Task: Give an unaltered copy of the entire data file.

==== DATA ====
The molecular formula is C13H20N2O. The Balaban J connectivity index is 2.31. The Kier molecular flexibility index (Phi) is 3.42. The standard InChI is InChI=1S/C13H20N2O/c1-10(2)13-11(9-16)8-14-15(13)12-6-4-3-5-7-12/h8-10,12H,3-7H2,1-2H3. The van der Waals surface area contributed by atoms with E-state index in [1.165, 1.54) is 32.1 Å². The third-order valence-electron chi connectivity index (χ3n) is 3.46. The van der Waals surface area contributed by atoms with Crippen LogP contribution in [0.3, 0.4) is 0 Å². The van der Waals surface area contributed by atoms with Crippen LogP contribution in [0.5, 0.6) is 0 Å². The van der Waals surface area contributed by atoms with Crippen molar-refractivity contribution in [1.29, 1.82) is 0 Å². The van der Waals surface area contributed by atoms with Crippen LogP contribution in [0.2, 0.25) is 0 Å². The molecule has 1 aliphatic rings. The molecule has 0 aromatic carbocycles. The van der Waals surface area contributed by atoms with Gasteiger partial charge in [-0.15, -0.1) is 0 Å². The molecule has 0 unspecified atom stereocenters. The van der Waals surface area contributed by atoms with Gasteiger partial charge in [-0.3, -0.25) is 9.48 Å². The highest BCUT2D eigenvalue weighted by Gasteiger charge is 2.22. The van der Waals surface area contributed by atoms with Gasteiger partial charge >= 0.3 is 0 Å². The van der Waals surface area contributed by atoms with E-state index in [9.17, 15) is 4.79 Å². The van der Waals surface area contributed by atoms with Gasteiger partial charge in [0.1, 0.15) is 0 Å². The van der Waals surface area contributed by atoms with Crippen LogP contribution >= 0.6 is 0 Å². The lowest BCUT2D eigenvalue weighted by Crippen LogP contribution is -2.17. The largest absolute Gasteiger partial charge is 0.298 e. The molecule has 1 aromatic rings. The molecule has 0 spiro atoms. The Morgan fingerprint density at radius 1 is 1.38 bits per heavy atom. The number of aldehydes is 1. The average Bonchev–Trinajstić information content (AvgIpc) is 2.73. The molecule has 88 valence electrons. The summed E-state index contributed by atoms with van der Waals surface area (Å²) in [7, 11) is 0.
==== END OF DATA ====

The molecular formula is C13H20N2O. The Balaban J connectivity index is 2.31. The Kier molecular flexibility index (Phi) is 3.42. The standard InChI is InChI=1S/C13H20N2O/c1-10(2)13-11(9-16)8-14-15(13)12-6-4-3-5-7-12/h8-10,12H,3-7H2,1-2H3. The van der Waals surface area contributed by atoms with E-state index in [1.165, 1.54) is 32.1 Å². The third-order valence-electron chi connectivity index (χ3n) is 3.46. The van der Waals surface area contributed by atoms with Crippen LogP contribution in [0.3, 0.4) is 0 Å². The van der Waals surface area contributed by atoms with Crippen LogP contribution in [0.5, 0.6) is 0 Å². The van der Waals surface area contributed by atoms with Crippen molar-refractivity contribution in [1.29, 1.82) is 0 Å². The van der Waals surface area contributed by atoms with Crippen LogP contribution in [0.2, 0.25) is 0 Å². The molecule has 1 aliphatic rings. The molecule has 0 aromatic carbocycles. The van der Waals surface area contributed by atoms with Gasteiger partial charge in [-0.15, -0.1) is 0 Å². The molecule has 0 unspecified atom stereocenters. The van der Waals surface area contributed by atoms with Gasteiger partial charge in [-0.3, -0.25) is 9.48 Å². The highest BCUT2D eigenvalue weighted by Gasteiger charge is 2.22. The van der Waals surface area contributed by atoms with Gasteiger partial charge >= 0.3 is 0 Å². The van der Waals surface area contributed by atoms with E-state index in [9.17, 15) is 4.79 Å². The van der Waals surface area contributed by atoms with Gasteiger partial charge in [0.1, 0.15) is 0 Å². The van der Waals surface area contributed by atoms with Crippen LogP contribution >= 0.6 is 0 Å². The lowest BCUT2D eigenvalue weighted by Crippen LogP contribution is -2.17. The largest absolute Gasteiger partial charge is 0.298 e. The molecule has 1 aromatic rings. The molecule has 0 spiro atoms. The Morgan fingerprint density at radius 1 is 1.38 bits per heavy atom. The number of aldehydes is 1. The average Bonchev–Trinajstić information content (AvgIpc) is 2.73. The molecule has 88 valence electrons. The summed E-state index contributed by atoms with van der Waals surface area (Å²) in [7, 11) is 0.